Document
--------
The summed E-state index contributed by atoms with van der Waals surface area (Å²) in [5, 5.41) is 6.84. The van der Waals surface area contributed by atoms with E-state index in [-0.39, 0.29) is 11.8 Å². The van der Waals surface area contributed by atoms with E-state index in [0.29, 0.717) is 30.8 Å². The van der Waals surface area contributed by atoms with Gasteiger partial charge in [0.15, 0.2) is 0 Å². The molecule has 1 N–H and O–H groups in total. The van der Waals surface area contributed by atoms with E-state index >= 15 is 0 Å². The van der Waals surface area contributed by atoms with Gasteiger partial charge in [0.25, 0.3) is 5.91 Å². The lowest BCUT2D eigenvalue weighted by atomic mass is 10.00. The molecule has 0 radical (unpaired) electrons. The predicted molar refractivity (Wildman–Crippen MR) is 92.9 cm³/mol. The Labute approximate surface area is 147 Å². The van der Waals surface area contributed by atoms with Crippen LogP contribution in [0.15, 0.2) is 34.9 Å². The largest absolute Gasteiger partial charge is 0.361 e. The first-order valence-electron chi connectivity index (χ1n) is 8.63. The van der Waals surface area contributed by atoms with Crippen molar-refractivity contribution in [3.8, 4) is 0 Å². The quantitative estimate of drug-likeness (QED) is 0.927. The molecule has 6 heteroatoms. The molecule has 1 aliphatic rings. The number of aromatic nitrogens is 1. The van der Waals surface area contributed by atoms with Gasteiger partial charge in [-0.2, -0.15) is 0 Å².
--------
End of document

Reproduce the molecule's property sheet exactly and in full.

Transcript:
The summed E-state index contributed by atoms with van der Waals surface area (Å²) in [5, 5.41) is 6.84. The van der Waals surface area contributed by atoms with E-state index in [-0.39, 0.29) is 11.8 Å². The van der Waals surface area contributed by atoms with E-state index in [0.29, 0.717) is 30.8 Å². The van der Waals surface area contributed by atoms with Gasteiger partial charge in [0.15, 0.2) is 0 Å². The molecule has 1 N–H and O–H groups in total. The van der Waals surface area contributed by atoms with E-state index >= 15 is 0 Å². The van der Waals surface area contributed by atoms with Gasteiger partial charge in [0.25, 0.3) is 5.91 Å². The lowest BCUT2D eigenvalue weighted by atomic mass is 10.00. The molecule has 0 radical (unpaired) electrons. The predicted molar refractivity (Wildman–Crippen MR) is 92.9 cm³/mol. The Labute approximate surface area is 147 Å². The van der Waals surface area contributed by atoms with Crippen LogP contribution in [0.15, 0.2) is 34.9 Å². The largest absolute Gasteiger partial charge is 0.361 e. The first-order valence-electron chi connectivity index (χ1n) is 8.63. The van der Waals surface area contributed by atoms with Crippen molar-refractivity contribution in [3.8, 4) is 0 Å². The quantitative estimate of drug-likeness (QED) is 0.927. The molecule has 6 heteroatoms. The molecule has 1 aliphatic rings. The number of aromatic nitrogens is 1. The van der Waals surface area contributed by atoms with Gasteiger partial charge in [-0.2, -0.15) is 0 Å².